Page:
For a number of years I wondered why Warren Buffett used the phrase “Investment Ideas” in his early partner letters. While I still don’t know exactly, I think the Oracle was saying, “buy & build” or “acquire & innovate.”
Buffett is known as a value investor from Graham-Doddsville. “Investing” is about buying with a margin of safety. I get it. That part of the “Investment Idea” phrase always made sense, especially when dealing with cigar butts. What I struggled with was the “idea” portion.
Is it really an idea? Or is it just a rank-sorting algorithm of available options? Simply chose the portion with the greatest safety. Sell those “ideas” with the highest price to value ratio, and repeat ad infinitum.
What does it mean when a value investor says, “I have an idea?”
For a long time, I thought it meant, “I have a contrarian point of view. I see this differently compared to the crowd.” While I still think that’s true, there is more to it. A differing view may be proven right or wrong. It’s probabilistic but assumes a static environment. However, we all know the conditions are not just subject to change, they are unable to remain constant.
No, I think it’s a different view and a bit more. I think the idea behind “idea” is that the owner has a way to impact the outcome. This tilts the probabilities greatly into your favor. It’s the private/active business owner mindset. I think the investor-owner has a hunch that a pump fake or a particular tap of his hammer may change the course of the future. They’ve got a low cost idea to change the world… add value, extract a price to value margin, and profit from it.
“The best way to predict the future is to create it.” – Abraham Lincoln
I’ve always been a believer in maximizing the future impact of your present talents. I’ve also been known to say, “I can predict a portion of the future because I can impact it.” It’s the entrepreneurial machismo in me. I’m learning to dampen it, but I’ve always been inclined in this direction.
Last week we had a board meeting for our roll off dumpster company. In the first six months we have hired new staff, purchased new equipment and cleaned up the facility. While these are visually and emotionally appealing they may or may not add value. The thing we did that I’m most proud of (besides faster service times and ditching brokers for higher margins) was build and launch a remote work order and job tracking software suite for near zero cost. The previous owners used carbon copy paper work orders and a central dispatch led by the husband-wife team. It worked… for them. For us, it made sense to detach the work orders and dispatch functions from the office location, and systematize communication and decision making rules. In this way we could more easily hire staff from a larger geography with more common skill sets. To achieve this the CEO did two things: first, he established a Google form to capture work orders from any web browser. This form automatically prints a work order for drivers at the office. Secondly, he initiated a Trello board for organizing the jobs… the what to do and when. This web tool also tracks status, location, and due date for every dumpster. In this way, the entire team can have access to status of the work from any location. Money spent on software: $0. Outside consultants? $0. Ideas? 100%.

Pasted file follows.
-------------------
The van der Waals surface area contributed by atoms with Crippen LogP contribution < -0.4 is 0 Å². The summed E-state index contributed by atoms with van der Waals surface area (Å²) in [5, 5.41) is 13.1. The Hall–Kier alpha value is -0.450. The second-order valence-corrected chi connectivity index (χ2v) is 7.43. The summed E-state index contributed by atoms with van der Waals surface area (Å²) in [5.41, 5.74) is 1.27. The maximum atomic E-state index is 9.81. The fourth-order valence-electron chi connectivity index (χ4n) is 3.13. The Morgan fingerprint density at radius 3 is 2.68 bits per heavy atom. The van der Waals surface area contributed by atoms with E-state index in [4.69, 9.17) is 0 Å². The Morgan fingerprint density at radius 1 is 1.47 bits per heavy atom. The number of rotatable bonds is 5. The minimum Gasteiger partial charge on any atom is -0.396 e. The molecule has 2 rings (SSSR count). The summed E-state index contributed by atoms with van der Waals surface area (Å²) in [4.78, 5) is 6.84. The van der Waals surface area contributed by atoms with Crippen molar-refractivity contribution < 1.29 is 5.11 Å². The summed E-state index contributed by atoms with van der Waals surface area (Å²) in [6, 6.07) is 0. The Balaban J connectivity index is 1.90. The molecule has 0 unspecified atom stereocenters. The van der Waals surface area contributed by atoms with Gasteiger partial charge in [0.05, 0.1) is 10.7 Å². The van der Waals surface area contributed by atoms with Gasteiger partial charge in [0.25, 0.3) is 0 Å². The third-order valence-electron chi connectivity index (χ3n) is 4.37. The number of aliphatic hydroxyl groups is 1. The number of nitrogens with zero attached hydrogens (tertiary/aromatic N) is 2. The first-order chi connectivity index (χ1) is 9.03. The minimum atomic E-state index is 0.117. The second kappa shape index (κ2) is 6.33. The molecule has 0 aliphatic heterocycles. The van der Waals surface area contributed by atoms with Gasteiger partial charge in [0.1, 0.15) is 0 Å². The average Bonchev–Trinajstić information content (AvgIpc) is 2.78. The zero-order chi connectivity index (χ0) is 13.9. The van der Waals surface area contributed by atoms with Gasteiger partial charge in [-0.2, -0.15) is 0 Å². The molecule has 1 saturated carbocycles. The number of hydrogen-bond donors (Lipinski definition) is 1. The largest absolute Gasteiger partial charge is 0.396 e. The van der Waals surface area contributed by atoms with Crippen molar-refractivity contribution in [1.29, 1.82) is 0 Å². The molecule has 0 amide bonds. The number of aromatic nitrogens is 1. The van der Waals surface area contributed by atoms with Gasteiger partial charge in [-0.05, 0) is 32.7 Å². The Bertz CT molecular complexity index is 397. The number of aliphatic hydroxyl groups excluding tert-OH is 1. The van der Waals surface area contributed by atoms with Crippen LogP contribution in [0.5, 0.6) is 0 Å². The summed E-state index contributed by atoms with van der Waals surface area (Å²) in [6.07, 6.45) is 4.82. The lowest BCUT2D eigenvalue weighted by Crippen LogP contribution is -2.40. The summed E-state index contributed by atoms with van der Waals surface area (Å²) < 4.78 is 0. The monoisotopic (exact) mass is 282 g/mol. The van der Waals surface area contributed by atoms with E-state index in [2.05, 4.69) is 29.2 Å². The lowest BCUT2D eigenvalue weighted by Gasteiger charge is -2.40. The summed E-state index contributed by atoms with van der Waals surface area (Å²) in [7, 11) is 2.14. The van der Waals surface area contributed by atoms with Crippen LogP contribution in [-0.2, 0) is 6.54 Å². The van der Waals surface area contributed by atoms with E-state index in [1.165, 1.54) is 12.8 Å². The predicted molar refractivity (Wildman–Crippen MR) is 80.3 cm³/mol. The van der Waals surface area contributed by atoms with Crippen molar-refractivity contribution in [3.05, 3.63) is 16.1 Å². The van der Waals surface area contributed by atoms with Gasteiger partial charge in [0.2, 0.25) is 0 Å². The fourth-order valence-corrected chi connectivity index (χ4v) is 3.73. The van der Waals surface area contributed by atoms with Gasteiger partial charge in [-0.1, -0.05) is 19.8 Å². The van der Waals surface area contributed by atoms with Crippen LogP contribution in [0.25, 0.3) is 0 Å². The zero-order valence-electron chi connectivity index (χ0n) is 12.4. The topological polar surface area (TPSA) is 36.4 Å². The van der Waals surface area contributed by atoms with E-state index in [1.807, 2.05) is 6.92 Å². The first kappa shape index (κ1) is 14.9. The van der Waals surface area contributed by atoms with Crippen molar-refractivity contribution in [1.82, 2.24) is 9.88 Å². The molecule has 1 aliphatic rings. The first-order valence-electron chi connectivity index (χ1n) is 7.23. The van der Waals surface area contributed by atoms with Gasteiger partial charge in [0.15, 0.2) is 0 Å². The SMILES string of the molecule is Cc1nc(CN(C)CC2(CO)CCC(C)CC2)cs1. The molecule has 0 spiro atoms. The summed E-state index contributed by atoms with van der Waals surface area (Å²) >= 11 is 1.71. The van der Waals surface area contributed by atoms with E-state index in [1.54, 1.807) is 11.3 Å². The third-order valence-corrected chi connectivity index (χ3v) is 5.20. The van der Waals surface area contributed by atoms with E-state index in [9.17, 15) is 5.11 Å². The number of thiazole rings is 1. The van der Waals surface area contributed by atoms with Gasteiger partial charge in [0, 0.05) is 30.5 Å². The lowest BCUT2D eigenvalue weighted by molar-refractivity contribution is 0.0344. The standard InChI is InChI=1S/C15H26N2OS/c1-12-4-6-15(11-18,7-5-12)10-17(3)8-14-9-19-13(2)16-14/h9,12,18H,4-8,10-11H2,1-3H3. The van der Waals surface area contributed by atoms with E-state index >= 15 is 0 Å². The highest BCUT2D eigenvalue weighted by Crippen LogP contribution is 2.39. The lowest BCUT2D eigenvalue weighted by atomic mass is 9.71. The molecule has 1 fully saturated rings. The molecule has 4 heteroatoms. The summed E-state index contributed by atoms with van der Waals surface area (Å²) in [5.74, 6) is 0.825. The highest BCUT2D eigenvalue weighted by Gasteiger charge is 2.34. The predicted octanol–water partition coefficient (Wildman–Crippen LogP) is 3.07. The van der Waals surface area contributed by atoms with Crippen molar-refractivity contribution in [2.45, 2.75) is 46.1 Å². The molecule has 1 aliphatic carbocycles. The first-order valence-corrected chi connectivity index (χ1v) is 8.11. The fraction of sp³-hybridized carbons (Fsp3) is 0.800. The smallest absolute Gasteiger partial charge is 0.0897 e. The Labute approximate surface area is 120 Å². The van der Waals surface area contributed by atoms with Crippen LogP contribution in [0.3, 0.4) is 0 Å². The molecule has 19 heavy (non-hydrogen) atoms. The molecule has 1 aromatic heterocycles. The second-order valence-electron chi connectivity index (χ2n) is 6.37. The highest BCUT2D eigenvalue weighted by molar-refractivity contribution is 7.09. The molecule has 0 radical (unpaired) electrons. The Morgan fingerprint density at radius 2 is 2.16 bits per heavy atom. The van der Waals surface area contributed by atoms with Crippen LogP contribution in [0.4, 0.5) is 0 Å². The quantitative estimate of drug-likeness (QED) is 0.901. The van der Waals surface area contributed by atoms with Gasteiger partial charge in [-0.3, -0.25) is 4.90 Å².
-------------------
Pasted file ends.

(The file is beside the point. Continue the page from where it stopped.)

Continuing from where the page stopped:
After testing it himself with real situations, he hired a couple different dispatch assistants to test process with “outsiders.” These individuals can (and did) work from any location successfully. The system is also faster and easier to extract performance data from. Jobs per day? Average days between deliveries? And, the whole thing could be run for about 25% of the labor cost of the previous staffing demands. We reviewed progress on these components at the board meeting and how we have not yet seen the impact fall all the way to the bottom line yet. I laughed and said we could probably let the manager go and run this company with a few part-time stay at home moms now. After the color came back to his face, I asked if he’d like to run a different company for us. This absolutely added intrinsic value.
For me, that’s an investment “idea.” It added real value and could potentially be priced accordingly. As Mikel says, “we are buying chassis’s.”
After recent review of our Acquire & Innovate operating system I’m beginning to merge “innovate” with “idea.” Mikel hates the word “innovate” so maybe I’ll start saying, “let’s idea-ate.”
Do you think that will be annoying?